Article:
The device of the car that can save us from an unpleasant end, the airbag, is fundamental. Do you know how it works? We explain everything you need to know about it to preserve your road safety.
The airbag, known in English as an airbag or with the acronym SRS (Supplementary System Restraint, ie, Supplementary Security System) is a passive safety element today essential to save lives. Its use began to extend when it was patented by Mercedes-Benz in 1971, although in 1953 it already existed.
What is the airbag and why is it so important
The airbags are made of a very light and resistant material, such as nylon or polyurethane. They are a kind of inflatable pillow that is folded and that jumps instantly when the vehicle detects a collision.
The traffic accident deaths have been reduced considerably since the appearance of this safety element since they avoid up to 30% the risk of death. Currently, all vehicles have incorporated the airbag in order to cushion the impact in case of an accident, avoiding the collision of passengers with what they have in front (steering wheel, windshield, instrument panel or the backrest of the front seats). Above all, the airbag serves to protect the head and thorax.
Therefore, the importance of airbags is comparable to that of seat belts. In fact, it is installed as a complement to the safety belts and restraint systems so that, together, they fulfill the same mission: that passengers suffer the least possible damage in the face of an accident. Keep reading- 5 tricks to get the most out of air conditioning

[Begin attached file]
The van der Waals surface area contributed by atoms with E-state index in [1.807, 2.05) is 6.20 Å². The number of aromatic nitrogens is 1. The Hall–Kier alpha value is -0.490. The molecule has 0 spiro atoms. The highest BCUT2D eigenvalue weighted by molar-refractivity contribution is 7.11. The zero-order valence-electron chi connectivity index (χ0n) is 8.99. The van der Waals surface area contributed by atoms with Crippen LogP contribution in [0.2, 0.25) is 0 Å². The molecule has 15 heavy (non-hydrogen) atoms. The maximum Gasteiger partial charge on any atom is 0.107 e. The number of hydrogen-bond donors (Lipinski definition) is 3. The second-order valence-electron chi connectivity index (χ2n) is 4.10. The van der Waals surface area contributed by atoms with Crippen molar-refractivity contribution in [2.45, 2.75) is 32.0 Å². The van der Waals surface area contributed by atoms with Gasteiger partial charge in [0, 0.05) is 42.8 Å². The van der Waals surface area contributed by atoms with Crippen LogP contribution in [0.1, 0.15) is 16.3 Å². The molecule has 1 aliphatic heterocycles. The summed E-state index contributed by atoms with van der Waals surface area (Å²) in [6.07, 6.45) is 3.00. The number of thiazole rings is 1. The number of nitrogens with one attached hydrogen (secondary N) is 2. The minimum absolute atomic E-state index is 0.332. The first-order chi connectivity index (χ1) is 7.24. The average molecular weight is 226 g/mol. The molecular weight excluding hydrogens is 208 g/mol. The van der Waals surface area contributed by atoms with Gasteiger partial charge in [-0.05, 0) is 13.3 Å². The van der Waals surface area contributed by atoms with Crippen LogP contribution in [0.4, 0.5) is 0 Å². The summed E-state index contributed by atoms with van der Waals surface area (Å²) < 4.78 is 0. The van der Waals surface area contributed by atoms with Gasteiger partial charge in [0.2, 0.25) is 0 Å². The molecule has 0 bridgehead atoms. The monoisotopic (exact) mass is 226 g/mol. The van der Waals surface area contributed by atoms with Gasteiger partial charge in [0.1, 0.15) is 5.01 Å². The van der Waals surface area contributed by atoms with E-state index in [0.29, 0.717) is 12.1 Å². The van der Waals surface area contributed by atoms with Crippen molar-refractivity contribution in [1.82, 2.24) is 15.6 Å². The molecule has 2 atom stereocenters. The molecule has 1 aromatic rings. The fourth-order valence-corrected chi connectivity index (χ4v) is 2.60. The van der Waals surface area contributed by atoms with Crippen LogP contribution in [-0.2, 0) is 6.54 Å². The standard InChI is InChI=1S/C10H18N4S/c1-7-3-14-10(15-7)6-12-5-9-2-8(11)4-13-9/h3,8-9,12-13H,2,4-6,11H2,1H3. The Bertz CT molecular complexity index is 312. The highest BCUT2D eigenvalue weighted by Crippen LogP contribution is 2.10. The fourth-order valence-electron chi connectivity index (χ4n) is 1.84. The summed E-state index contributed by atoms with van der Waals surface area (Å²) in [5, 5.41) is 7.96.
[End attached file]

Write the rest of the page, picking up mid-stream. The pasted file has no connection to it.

In general, the airbag serves to:
Stop the movement of the passengers that break off sharply forward or receive a side collision. The airbag absorbs part of the energy that the bodies trigger as a result of the accident.
Avoid the impact of passengers (and, therefore, the damage) against the toughest elements inside the car.
Decrease the risk of cervical injuries.
Reduce the risk of injuries that can cause the breakage of windscreens and/or windows of the vehicle.
The airbags are usually incorporated in the front and rear seats, inside the steering wheel. And in the instrument panel. Although in the high-end they also go on the sides and on the roof of the vehicle.
How does the airbag work?
Its operation is due to an impact detector, located in the front body of the vehicle, with longitudinal and continuous deceleration sensors that are activated by an electrical impulse. The airbag is formed in its entirety in just 20 hundredths of a second, driving its force at a speed of approximately 300 km / h. That force we are talking about is translated into a pressure of 2,500 pounds to inject the interior of the airbag with a gas composed of nitrogen and carbon dioxide, which reaches a volume of between forty and eighty liters.
When passengers are thrown forward by the impact of a heavy crash. Their bodies will be stopped by the airbag. Which in turn controls the exit of the gas through holes in the back of the bag. That is, once it has been inflated in its entirety. And its mission accomplished, the airbag is deflated to make it easier for users to regain mobility.